As Vicki’s smirking son Michael (hey, Michael, Snapchat me!) points out, it is a little bit ironic that Vicki would be starring in a commercial to help everyone Kill All Cancer, considering she was just in the middle of a maelstrom of fake tumors created by her ex-boyfriend. As she always does, Vicki tries to play it off and Michael adds, correctly, that Vicki is pretty much the only person who thinks Brooks really had cancer. Whatever, I think we’re all over this debate except for when it comes to Vicki actually trying to fight cancer. If Vicki wants to make amends by helping cancer charities, I’m all for it. “When you are continuously helping people,” she says about her new venture, “how long can they hate you for?” The answer, it turns out, is quite some time.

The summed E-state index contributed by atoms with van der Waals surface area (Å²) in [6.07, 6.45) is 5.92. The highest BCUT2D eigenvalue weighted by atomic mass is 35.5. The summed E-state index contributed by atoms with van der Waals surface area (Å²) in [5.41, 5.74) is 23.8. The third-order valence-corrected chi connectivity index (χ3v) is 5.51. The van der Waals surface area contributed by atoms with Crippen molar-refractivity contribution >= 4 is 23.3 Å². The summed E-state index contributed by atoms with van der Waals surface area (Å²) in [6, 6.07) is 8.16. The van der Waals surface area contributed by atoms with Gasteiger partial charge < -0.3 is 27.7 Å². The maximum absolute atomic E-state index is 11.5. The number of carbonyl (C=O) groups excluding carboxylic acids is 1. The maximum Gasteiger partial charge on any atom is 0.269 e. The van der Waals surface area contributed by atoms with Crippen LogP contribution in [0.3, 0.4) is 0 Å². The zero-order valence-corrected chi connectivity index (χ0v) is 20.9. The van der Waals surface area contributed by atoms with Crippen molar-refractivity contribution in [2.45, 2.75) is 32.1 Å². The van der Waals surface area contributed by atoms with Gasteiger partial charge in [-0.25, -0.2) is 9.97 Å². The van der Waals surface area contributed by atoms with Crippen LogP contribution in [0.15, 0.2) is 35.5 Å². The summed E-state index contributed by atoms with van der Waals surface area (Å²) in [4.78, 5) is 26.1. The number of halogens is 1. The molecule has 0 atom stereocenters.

The biggest problem with this whole thing, however, is that it doesn’t seem like a charity. Now, I might be misunderstanding the exact aims of Kill All Cancer — other than sending all of your credit-card information and nude pictures to Chinese hackers to exploit for their gain — but it doesn’t sound like a charity to me. It sounds like an insurance policy that someone would buy so that if they do get cancer, it will pay for their considerable expenses. Isn’t Vicki in the insurance-sales business? Is this a charity or a new product? Will this help people by giving them money to fight their cancer, or will she somehow profit off of it? I don’t know, but it kind of sounds like the latter to me.
Shannon Beador is certainly concerned about cancer, because she thinks she’s going to get it if there isn’t “hospital-grade air” in her home. Now, isn’t a hospital someplace where people routinely get sick from staph infections and all sorts of other maladies that happen because of the environment? Do you really want that stale air pumping into your McMansion that overlooks the harbor? When she’s in her new home, which has a stove that is as old as Vicki’s original face, Shannon laments that they haven’t even “brought the electromagnetic radiation meter in here.”